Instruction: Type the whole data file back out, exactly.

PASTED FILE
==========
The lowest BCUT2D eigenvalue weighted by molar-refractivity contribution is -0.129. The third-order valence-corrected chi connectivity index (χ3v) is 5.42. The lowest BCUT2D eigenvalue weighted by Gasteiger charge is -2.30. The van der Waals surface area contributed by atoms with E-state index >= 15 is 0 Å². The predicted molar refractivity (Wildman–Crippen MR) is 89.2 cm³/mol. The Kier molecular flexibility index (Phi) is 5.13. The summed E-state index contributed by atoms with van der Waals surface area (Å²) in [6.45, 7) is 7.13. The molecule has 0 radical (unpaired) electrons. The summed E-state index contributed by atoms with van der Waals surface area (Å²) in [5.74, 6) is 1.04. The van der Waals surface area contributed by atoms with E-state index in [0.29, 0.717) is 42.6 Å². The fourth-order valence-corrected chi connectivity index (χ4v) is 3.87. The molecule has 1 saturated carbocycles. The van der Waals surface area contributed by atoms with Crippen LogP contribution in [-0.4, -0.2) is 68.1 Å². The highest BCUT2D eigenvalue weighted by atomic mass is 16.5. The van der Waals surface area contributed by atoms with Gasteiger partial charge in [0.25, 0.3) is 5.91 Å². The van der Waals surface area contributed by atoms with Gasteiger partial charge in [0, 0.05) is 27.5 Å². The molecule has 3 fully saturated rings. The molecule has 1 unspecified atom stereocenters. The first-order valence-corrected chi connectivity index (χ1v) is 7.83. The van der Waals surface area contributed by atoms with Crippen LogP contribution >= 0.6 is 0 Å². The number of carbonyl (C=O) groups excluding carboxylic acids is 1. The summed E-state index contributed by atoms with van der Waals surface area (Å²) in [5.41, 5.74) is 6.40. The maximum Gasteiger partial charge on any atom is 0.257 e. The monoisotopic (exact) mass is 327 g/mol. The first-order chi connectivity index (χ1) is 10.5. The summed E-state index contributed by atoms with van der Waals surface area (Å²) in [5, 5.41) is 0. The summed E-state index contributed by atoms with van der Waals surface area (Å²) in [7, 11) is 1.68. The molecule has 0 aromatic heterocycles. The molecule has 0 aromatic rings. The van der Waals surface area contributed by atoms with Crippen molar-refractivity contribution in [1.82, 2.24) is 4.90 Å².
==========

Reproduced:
The lowest BCUT2D eigenvalue weighted by molar-refractivity contribution is -0.129. The third-order valence-corrected chi connectivity index (χ3v) is 5.42. The lowest BCUT2D eigenvalue weighted by Gasteiger charge is -2.30. The van der Waals surface area contributed by atoms with E-state index >= 15 is 0 Å². The predicted molar refractivity (Wildman–Crippen MR) is 89.2 cm³/mol. The Kier molecular flexibility index (Phi) is 5.13. The summed E-state index contributed by atoms with van der Waals surface area (Å²) in [6.45, 7) is 7.13. The molecule has 0 radical (unpaired) electrons. The summed E-state index contributed by atoms with van der Waals surface area (Å²) in [5.74, 6) is 1.04. The van der Waals surface area contributed by atoms with E-state index in [0.29, 0.717) is 42.6 Å². The fourth-order valence-corrected chi connectivity index (χ4v) is 3.87. The molecule has 1 saturated carbocycles. The van der Waals surface area contributed by atoms with Crippen LogP contribution in [-0.4, -0.2) is 68.1 Å². The highest BCUT2D eigenvalue weighted by atomic mass is 16.5. The van der Waals surface area contributed by atoms with Gasteiger partial charge in [0.25, 0.3) is 5.91 Å². The van der Waals surface area contributed by atoms with Gasteiger partial charge in [0, 0.05) is 27.5 Å². The molecule has 3 fully saturated rings. The molecule has 1 unspecified atom stereocenters. The first-order valence-corrected chi connectivity index (χ1v) is 7.83. The van der Waals surface area contributed by atoms with Crippen LogP contribution >= 0.6 is 0 Å². The number of carbonyl (C=O) groups excluding carboxylic acids is 1. The summed E-state index contributed by atoms with van der Waals surface area (Å²) in [5.41, 5.74) is 6.40. The maximum Gasteiger partial charge on any atom is 0.257 e. The monoisotopic (exact) mass is 327 g/mol. The first-order chi connectivity index (χ1) is 10.5. The summed E-state index contributed by atoms with van der Waals surface area (Å²) in [5, 5.41) is 0. The summed E-state index contributed by atoms with van der Waals surface area (Å²) in [7, 11) is 1.68. The molecule has 0 aromatic heterocycles. The molecule has 0 aromatic rings. The van der Waals surface area contributed by atoms with Crippen molar-refractivity contribution in [1.82, 2.24) is 4.90 Å².